Punitive Approach To Drug Dependence May Be Counterproductive

Katharine A. Neill  PhD Alfred C. Glassell III Postdoctoral Fellow in Drug Policy Baker Institute, Rice University Houston, TX 77005MedicalResearch.com Interview with:
Katharine A. Neill  PhD

Alfred C. Glassell III Postdoctoral Fellow in Drug Policy
Baker Institute, Rice University
Houston, TX 77005

Medical Research: What is the background for this study? What are the main findings?

Dr. Neill: This study is a historical review of drug policy in 20th century United States. It examines drug policy decisions and consequences through a socio-political lens and argues that the prominence of the law-and-order approach to dealing with drug offenders–that emphasizes punishment and incarceration over prevention and treatment–is a result of the construction of drug offenders as social deviants that threaten society. This punitive model has been especially harmful because it has occurred to the detriment of harm reduction approaches to drug use that have greater potential to negate the negative individual and public health consequences of drug use.

Medical Research: What should clinicians and patients take away from your report?

Dr. Neill: For clinicians who see drug dependence as a disease, the negative constructions of drug users is a big reason why harm reduction efforts–which may include education and prevention campaigns, expanded treatment services for individuals seeking help, prevention of dangerous drug use such as driving under the influence, and safe addiction maintenance for individuals who do not or cannot stop using via needle-exchange programs–have not received the same kind of funding as law enforcement approaches. Not only do powerful public safety interests have an interest in maintaining a punishment-over-treatment focus, but the general public’s perceptions of drug users as deviant and dangerous makes the funding of harm reduction efforts politically unpopular, especially programs such as needle-exchange. I suspect that many patients who have sought help for their drug dependence have had direct experiences with this kind of stigma.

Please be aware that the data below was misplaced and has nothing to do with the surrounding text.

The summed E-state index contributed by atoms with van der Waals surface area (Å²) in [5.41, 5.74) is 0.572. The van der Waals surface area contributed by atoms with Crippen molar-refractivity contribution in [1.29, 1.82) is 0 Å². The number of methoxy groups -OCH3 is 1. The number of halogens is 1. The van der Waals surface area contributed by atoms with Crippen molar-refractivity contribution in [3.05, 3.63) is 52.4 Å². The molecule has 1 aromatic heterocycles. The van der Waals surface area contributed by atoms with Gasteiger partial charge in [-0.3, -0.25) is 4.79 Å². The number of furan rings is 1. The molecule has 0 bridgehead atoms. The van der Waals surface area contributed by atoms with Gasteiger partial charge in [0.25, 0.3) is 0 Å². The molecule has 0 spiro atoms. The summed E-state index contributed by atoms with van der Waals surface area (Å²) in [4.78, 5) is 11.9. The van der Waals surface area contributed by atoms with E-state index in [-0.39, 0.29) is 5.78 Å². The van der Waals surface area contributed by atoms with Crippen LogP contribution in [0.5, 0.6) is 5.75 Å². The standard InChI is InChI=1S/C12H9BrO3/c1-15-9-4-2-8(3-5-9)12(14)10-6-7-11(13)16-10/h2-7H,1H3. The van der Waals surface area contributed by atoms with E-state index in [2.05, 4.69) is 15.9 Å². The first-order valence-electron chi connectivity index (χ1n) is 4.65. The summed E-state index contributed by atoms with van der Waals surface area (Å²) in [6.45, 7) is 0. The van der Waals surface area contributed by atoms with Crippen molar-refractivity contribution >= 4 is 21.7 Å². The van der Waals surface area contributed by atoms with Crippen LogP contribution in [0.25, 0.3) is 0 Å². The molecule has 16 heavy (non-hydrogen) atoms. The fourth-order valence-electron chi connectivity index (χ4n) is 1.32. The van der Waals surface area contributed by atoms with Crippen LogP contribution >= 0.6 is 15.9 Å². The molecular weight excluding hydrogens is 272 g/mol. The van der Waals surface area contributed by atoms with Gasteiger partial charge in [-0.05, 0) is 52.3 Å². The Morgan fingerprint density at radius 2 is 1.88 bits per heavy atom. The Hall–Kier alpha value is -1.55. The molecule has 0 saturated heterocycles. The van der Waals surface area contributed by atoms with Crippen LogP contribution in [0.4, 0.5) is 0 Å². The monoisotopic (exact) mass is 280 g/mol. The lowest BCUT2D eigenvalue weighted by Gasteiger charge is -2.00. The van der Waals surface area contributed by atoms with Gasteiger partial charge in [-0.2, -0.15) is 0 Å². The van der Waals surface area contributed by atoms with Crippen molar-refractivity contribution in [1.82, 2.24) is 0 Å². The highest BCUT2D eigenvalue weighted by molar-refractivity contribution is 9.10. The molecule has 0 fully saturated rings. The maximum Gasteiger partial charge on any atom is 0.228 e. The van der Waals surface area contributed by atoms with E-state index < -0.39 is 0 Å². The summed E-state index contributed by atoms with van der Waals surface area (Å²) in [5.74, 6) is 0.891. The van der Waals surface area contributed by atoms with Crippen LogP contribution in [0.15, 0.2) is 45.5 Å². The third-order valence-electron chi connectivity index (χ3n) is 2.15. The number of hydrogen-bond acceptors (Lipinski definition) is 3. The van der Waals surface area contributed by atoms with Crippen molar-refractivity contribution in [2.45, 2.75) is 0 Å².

Medical Research: What recommendations do you have for future research as a result of this study?

Dr. Neill: Several things have to happen to refocus attention on drug dependence as a disease that requires medical treatment rather than a deviant behavior that deserves punishment. Changing public perceptions of drug offenders is critical. This is happening in small ways already. Drug war fatigue and a new crop of prescription opiate and heroin users that is whiter and more female than previous users has facilitated more calls for drug treatment and less focus on incarceration. But it is important that drug dependence is viewed as a disease regardless of who the users are. Research can help with this; studies that look at the effectiveness of drug treatment at preventing relapses, the public health benefits of needle-exchange programs, and the negative consequences of incarceration on drug users’ future drug use and recidivism rates, are all examples of important issues that can be explored more. It is also critical to have education campaigns that bring awareness to the public about the true nature of drug addiction.


World Medical & Health Policy Vol 6 Issue 4

Katharine A. Neill Article first published online: 21 DEC 2014

DOI: 10.1002/wmh3.123

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Last Updated on January 20, 2015 by Marie Benz MD FAAD